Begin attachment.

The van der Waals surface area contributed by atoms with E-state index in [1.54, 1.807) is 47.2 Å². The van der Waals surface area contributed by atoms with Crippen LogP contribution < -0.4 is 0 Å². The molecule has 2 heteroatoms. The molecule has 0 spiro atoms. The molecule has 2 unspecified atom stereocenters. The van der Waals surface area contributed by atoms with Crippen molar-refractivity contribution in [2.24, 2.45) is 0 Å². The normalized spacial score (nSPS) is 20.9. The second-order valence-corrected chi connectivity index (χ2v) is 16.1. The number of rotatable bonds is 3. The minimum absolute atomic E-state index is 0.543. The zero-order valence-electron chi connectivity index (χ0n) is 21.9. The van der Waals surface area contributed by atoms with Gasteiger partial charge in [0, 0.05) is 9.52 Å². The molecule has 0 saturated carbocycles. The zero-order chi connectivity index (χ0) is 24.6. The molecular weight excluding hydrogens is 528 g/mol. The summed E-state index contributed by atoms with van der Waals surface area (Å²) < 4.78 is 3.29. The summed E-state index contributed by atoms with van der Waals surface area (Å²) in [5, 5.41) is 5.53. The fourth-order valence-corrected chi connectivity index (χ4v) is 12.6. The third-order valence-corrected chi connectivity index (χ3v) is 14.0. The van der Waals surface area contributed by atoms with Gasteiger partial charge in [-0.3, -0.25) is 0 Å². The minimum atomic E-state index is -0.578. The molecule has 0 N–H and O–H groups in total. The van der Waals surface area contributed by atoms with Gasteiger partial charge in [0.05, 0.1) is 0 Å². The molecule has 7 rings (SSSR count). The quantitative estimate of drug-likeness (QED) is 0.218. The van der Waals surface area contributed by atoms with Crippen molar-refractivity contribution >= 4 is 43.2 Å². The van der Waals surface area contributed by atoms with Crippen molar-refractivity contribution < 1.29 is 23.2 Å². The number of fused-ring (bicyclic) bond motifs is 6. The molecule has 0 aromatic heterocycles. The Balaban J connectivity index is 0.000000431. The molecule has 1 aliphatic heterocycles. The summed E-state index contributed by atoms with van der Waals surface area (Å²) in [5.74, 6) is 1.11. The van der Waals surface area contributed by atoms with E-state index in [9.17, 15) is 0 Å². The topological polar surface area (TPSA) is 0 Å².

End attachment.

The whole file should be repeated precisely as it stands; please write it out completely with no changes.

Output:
The van der Waals surface area contributed by atoms with E-state index in [1.54, 1.807) is 47.2 Å². The van der Waals surface area contributed by atoms with Crippen LogP contribution < -0.4 is 0 Å². The molecule has 2 heteroatoms. The molecule has 0 spiro atoms. The molecule has 2 unspecified atom stereocenters. The van der Waals surface area contributed by atoms with Crippen molar-refractivity contribution in [2.24, 2.45) is 0 Å². The normalized spacial score (nSPS) is 20.9. The second-order valence-corrected chi connectivity index (χ2v) is 16.1. The number of rotatable bonds is 3. The minimum absolute atomic E-state index is 0.543. The zero-order valence-electron chi connectivity index (χ0n) is 21.9. The van der Waals surface area contributed by atoms with Gasteiger partial charge in [0, 0.05) is 9.52 Å². The molecule has 0 saturated carbocycles. The zero-order chi connectivity index (χ0) is 24.6. The molecular weight excluding hydrogens is 528 g/mol. The summed E-state index contributed by atoms with van der Waals surface area (Å²) < 4.78 is 3.29. The summed E-state index contributed by atoms with van der Waals surface area (Å²) in [5, 5.41) is 5.53. The fourth-order valence-corrected chi connectivity index (χ4v) is 12.6. The third-order valence-corrected chi connectivity index (χ3v) is 14.0. The van der Waals surface area contributed by atoms with Gasteiger partial charge in [-0.3, -0.25) is 0 Å². The minimum atomic E-state index is -0.578. The molecule has 0 N–H and O–H groups in total. The van der Waals surface area contributed by atoms with Gasteiger partial charge in [0.05, 0.1) is 0 Å². The molecule has 7 rings (SSSR count). The quantitative estimate of drug-likeness (QED) is 0.218. The van der Waals surface area contributed by atoms with Crippen molar-refractivity contribution >= 4 is 43.2 Å². The van der Waals surface area contributed by atoms with Crippen molar-refractivity contribution < 1.29 is 23.2 Å². The number of fused-ring (bicyclic) bond motifs is 6. The molecule has 0 aromatic heterocycles. The Balaban J connectivity index is 0.000000431. The molecule has 1 aliphatic heterocycles. The summed E-state index contributed by atoms with van der Waals surface area (Å²) in [5.74, 6) is 1.11. The van der Waals surface area contributed by atoms with E-state index in [9.17, 15) is 0 Å². The topological polar surface area (TPSA) is 0 Å².